When asked why mental health is so important to her, Lindsay Timm paused. Then she said she has struggles with mental illness, including post traumatic stress disorder (PTSD).

She is one of many who participated in the Heroes Equine Learning Program (H.E.L.P.) Challenge 2021 to raise money for others with similar struggles. She credited her mother as her inspiration to participate.

“I have a family that has had a past with mental health challenges, and myself as well. (So), I want to give back in a way that helps.”

Lindsay Timm, pictured at her home in Ottawa. Photo courtesy of Lindsay Timm.
Lindsay Timm attends Algonquin College to get her second diploma, this time in office administration. She hopes to support people doing great things. [Photo courtesy Lindsay Timm]

Going for her walk everyday is one way Timm honours and helps her mother and those like her.

H.E.L.P. is an Ottawa charity raising funds to build a retreat for military service members and their families affected by mental health. 

H.E.L.P.’s challenge lasted throughout September. After paying $30 to enter, co-founder of the program, Ryan Theriault, explained that participants are encouraged to get moving, where they can run, ride horseback or cycle.

Participants were challenged to travel certain distances and record their progress on the website, race-roster. They could also make a donation. The efforts of dozens of participants helped the organization surpass its goal of raising $21,000 reaching $29,128.30, so far.

A H.E.L.P. sign in Ottawa. Photo taken by Devon Tredinnick
H.E.L.P. has expanded into other provinces too, like Newfoundland and Labrador and New Brunswick. [Photo @ Devon Tredinnick]

“Back then, it was known as shell-shock,” said Theriault, who also spoke about PTSD. Theriault said he grew up in a military family, and having seen PTSD impact his grandfather, he was inspired to create H.E.L.P. 

“I knew it was something that was needed.” 

Theriault described H.E.L.P. as a way for first responders and military personnel to better their mental health and find some peace with themselves.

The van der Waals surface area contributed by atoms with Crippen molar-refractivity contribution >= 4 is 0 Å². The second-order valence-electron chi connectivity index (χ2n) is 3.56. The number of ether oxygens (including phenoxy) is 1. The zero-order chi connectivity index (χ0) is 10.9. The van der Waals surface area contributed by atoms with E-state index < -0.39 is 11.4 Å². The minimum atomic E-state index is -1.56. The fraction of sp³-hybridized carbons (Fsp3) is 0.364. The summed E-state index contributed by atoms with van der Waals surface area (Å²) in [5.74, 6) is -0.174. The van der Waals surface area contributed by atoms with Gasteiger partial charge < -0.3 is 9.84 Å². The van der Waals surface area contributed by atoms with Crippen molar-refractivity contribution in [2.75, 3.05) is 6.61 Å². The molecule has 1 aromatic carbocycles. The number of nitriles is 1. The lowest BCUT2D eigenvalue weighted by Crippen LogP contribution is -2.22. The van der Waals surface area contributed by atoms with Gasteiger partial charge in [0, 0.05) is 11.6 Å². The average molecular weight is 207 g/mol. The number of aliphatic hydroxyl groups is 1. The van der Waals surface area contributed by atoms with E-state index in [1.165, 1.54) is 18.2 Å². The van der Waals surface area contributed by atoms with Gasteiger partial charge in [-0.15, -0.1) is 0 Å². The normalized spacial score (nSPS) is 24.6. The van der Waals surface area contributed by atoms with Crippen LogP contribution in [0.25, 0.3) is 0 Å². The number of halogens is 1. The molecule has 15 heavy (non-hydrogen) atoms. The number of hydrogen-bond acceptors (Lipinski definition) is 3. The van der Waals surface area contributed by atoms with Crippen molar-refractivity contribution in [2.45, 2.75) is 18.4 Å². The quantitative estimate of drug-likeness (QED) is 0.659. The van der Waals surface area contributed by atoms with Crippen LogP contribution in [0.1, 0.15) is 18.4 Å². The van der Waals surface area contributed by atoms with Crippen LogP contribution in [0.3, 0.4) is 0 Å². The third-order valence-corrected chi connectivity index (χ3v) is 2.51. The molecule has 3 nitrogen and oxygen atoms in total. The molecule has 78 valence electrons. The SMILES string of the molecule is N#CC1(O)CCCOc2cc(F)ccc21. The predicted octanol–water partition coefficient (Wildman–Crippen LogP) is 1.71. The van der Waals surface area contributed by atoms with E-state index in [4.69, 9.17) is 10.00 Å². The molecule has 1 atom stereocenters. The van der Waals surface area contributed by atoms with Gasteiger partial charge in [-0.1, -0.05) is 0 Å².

“A lot of people see first responders as strong, as tough, and this stuff doesn’t affect them, but it does – they’re human,” said Theriault.

So far, H.E.L.P. has raised more than $18,500, with assistance coming from members of the RCMP.

RCMP Const. Jennifer Dowden said she and her colleagues participated in H.E.L.P  this year by riding horses for the challenge.

Normally, the RCMP’s musical ride partners with organizations such as the Ottawa Food Bank, but this hasn’t been an option because of COVID-19, Dowden said.

“We were looking for a way to give back to the community and raise money for a good cause.”

The RCMP Musical Ride used their daily training to contribute to the H.E.L.P. Challenge. [Photo courtesy Const. Jennifer Dowden]

Dowden said the RCMP trains their riders and horses, so the riding they do normally went toward the H.E.L.P. challenge.

“First responders sometimes can experience mental health more acutely, I think,” said Dowden. “It’s really important for us to support the people who are still on the front lines.”

In future, H.E.L.P. plans on keeping some elements virtual. However Theriault said he’s eager for more to return in-person. 

In Ottawa, Theriault said he’s still waiting to ensure COVID won’t compromise their upcoming retreat. However H.E.L.P. has expanded their retreat programs into other provinces, including Newfoundland and Labrador and New Brunswick.

“We hope to continue to expand across the country.”